I have three kids and they all started talking very early. Many new parents ask me if it is better if their babies talk early or not? Is it something they are born with?
Firstly, I personally do not think this is hard-wired. There is no timer in the brain of a baby that says, now you are 1 years old, you should start saying words. It is very much dependent on the stimulation the baby gets from their environment.
Secondly, babies who can communicate early are very easygoing babies.
Because when babies talk, they can express themselves and are not as frustrated as babies who just uses sounds to communicate.
Eden, my eldest, was 6 month old when she started speaking. When she was 1 year and two months old, she started going to a family day care and was able to have full conversations with the day care provider. She used full sentences. We recorded her sentences when she was 1.5 years old and she was using time, humor, gender differences and the vocabulary of a 5 year old. She felt so powerful that she could manipulate the world around her through language from a very early age. I think this contributed greatly to her confidence for years later.
When babies talk early, they are easier to raise and grow up to be more confident kids later on.
Babies learn language by being exposed to it. The more they hear the language, the faster and better they talk (this is why youngest child in a family talks the fastest. Because they have siblings communicating with them as well as parents).
The best way to help children talk early is to talk to them a lot. Share with your baby everything you do. Tell them what you are doing all the time. Here is an example: “Are you wet? Let’s change your diaper and that will make you feel much better. OK, let’s take the pants off … here are you legs … yes, your diaper is wet. Here we have a dry diaper, let’s put it on. That’s better … do you like it? … Now you are dry and warm. That feels much better, doesn’t it?”
You don’t have to tell your baby everything you are thinking, but translate the world for your baby through language. Tell him/her whatever is happening around them. “Daddy is on his way. When Daddy comes home we will have a shower. Would you like to have a shower with Daddy? … yes … you love showers with Daddy”.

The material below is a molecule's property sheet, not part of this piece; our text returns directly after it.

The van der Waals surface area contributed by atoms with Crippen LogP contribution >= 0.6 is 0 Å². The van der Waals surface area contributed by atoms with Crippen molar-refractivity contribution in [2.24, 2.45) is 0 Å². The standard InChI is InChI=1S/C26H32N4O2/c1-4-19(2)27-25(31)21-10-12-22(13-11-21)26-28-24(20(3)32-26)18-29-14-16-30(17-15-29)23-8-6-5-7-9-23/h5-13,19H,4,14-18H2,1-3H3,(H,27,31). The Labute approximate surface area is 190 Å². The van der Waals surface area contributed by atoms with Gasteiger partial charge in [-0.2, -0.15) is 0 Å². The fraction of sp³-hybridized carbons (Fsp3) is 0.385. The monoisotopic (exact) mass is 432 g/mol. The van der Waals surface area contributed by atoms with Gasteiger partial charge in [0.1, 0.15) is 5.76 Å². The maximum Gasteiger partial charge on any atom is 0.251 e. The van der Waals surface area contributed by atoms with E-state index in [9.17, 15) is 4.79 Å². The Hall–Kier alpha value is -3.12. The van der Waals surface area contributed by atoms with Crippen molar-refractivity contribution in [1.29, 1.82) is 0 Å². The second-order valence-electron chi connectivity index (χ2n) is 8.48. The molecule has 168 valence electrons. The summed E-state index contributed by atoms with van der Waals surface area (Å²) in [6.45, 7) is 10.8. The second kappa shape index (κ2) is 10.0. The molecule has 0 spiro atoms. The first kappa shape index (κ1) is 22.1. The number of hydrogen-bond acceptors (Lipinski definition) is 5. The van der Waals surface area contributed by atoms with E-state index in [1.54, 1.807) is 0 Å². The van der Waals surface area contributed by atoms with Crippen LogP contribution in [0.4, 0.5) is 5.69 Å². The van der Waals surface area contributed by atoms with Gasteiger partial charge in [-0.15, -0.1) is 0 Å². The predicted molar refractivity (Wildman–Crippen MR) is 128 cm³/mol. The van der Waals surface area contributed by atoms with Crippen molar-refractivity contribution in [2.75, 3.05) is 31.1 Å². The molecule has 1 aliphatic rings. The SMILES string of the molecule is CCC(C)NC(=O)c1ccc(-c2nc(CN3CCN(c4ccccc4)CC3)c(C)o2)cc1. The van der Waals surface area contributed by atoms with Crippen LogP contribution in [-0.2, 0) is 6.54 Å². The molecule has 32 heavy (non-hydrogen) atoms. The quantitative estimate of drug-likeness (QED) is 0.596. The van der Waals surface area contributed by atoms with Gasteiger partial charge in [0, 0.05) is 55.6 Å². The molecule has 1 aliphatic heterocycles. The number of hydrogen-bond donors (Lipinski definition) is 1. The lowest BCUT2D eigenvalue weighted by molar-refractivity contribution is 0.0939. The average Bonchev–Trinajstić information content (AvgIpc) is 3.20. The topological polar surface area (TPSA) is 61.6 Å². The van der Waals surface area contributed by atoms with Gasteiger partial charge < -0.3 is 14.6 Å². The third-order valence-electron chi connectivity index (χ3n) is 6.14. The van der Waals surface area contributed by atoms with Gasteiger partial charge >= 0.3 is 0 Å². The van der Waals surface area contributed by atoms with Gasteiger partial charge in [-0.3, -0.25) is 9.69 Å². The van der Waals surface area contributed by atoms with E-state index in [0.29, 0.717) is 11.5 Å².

When Eden started talking early, people said she was a unique case. But it is possible for everyone. In my early childhood centre, where Eden spent two years from 1.5 years old to 3.5 years old, I recorded all of the kids’ use of language on tape. I knew that if I didn’t have a record of it, no one would believe me, but these kids spoke in full sentences as well, and with a very high level of vocabulary.
When Tsoof was born, it was a bit more challenging because his babyhood was spent in Thailand. He had a Thai nanny who spoke to him in Thai, and the people around him spoke English and other languages. Yet his exposure to language(s) produced exactly the same result as with Eden – less crying and more communication.
His nanny, who we specifically asked to speak to him in Thai, told us that Thai people don’t talk to their babies until they are much older. She said that Thai babies talk when they are 5, but she talked to Tsoof and when he was 1 year old, he could already say words in 3 languages!
It is very simple. The more you talk, the more communicative your baby will be.
Enjoy your parenting and enjoy your baby!
This post is part of the series Raising Babies: